All in all, the altek Leo is an intriguing foray into the world of convergence devices with Google's mobile OS Android. It looks and feels more like a small camera than a smartphone (it's definitely not as good-looking as a phone), but yet you are able to call people with a decent voice quality, at least if you judge by our protoype unit.
It is not your typical “with Google” handset since you have to jump through hoops to install apps, but it has 3x optical zoom, unlike any other contemporary smartphone.
To recap, if you needed to take two devices before on your vacation or event – your cell phone and a small camera, with the altek Leo you need one. The same can be said for the Nokia N8, however, but it doesn't run Android.
In that case, after you do some legwork to make Android apps appear on the Leo (looks like only free ones for now), you will be very satisfied with the picture and video quality of that peculiar cameraphone, called altek Leo.
altek Leo Video Preview:
This is our preview based on a preproduction unit, expect the review soon.
1. rayjones09 (Posts: 149; Member since: 16 Dec 2010)
Forget that the N8 doesn't run Android, Symbian is just fine.
2. mereko (unregistered)
Sold my N8 because of Symbian. It made using the phone too frustrating.
3. Ashton (unregistered)
they should made a comparison of picture quality taken between the N8 and Altek Leo''
my bet is on N8,
5. rocky7st (Posts: 1; Member since: 09 Jul 2011)
If you aren't too fussed about the thickness then this phone really is that dream phone. With 14MP and 3x optical zoom you finally have a phone that can replace the standard digital cameras. I'm still yet to put the camera through it's paces but the optical zoom works nicely.
Phone wise, I haven't found any problems with it apart from the small ROM size. I managed to get Android Markets and the google apps which was one of the things putting me off the phone. Running apps and navigating around the phone is quite smooth with no noticeable lag.
6. falisar (unregistered)
I'm thinking of getting one from eBay for 263€, where did you get yours? More importantly where did you get the missing Android Markets and Google Apps from? According to other reviews, the user interface is a little laggy and the display inaccurate, is that true for your device? Does it support internet tethering or personal hotspot? I would be very thankful for a reply, thank you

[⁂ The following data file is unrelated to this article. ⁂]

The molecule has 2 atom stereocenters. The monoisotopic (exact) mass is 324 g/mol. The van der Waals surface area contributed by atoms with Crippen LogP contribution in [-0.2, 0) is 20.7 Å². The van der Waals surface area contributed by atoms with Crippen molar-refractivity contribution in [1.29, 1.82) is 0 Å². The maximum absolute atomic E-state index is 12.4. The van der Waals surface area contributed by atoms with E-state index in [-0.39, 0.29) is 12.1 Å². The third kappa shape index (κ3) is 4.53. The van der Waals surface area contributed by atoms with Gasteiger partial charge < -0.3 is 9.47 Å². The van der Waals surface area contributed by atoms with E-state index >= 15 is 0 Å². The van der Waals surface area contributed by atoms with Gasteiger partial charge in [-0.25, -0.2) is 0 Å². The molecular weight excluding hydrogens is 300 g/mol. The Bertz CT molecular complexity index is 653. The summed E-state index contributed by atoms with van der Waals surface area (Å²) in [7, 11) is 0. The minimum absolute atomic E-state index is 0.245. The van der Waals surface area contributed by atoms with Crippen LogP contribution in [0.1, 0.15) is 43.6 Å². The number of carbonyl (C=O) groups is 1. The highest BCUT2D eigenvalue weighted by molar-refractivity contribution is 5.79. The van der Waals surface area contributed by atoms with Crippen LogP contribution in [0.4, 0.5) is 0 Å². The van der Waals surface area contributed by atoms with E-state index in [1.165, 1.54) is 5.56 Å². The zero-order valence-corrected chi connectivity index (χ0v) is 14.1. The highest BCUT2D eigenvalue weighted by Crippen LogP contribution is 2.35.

7. LordBonztie (Posts: 52; Member since: 14 Nov 2011)
To recap, if you needed to take two devices before on your vacation or event – your cell phone and a small camera, with the altek Leo you need one. The same can be said for the Nokia N8, "however, but it doesn't run Android"
phone racism? :))
8. EricMC (Posts: 2; Member since: 15 May 2012)
How easy would it be to use this Taiwanese device on a standard UK network - say T-Mobile or Orange? Would it all work smoothly? Or are the Cellphone standards different? Sorry; I don't know much about mobile technology - especially 3G.
9. EricMC (Posts: 2; Member since: 15 May 2012)
I mean, just because Orange don't offer it on contract doesn't mean it won't take their SIM or that they can't communicate with it, right?
10. frannixa (Posts: 1; Member since: 12 Sep 2012)
I already have one altek leo A14 cameraphone but the problem is that the battery doesn't last the whole day and i have searched through ebay and the entire internet where to buy a strong battery that will last, in fact i even sent a message through to the person that i bought it from on ebay and there was no reply, please if any body knows where i can get the battery should please send me a message to firstname.lastname@example.org Thanks
11. jackflap (Posts: 1; Member since: 08 Jan 2013)
frannixa, I had the altek leo, and found that the real battery drainer was the mobile data.
by turning off mobile data when i wasnt using it, the battery-life extended up to over a day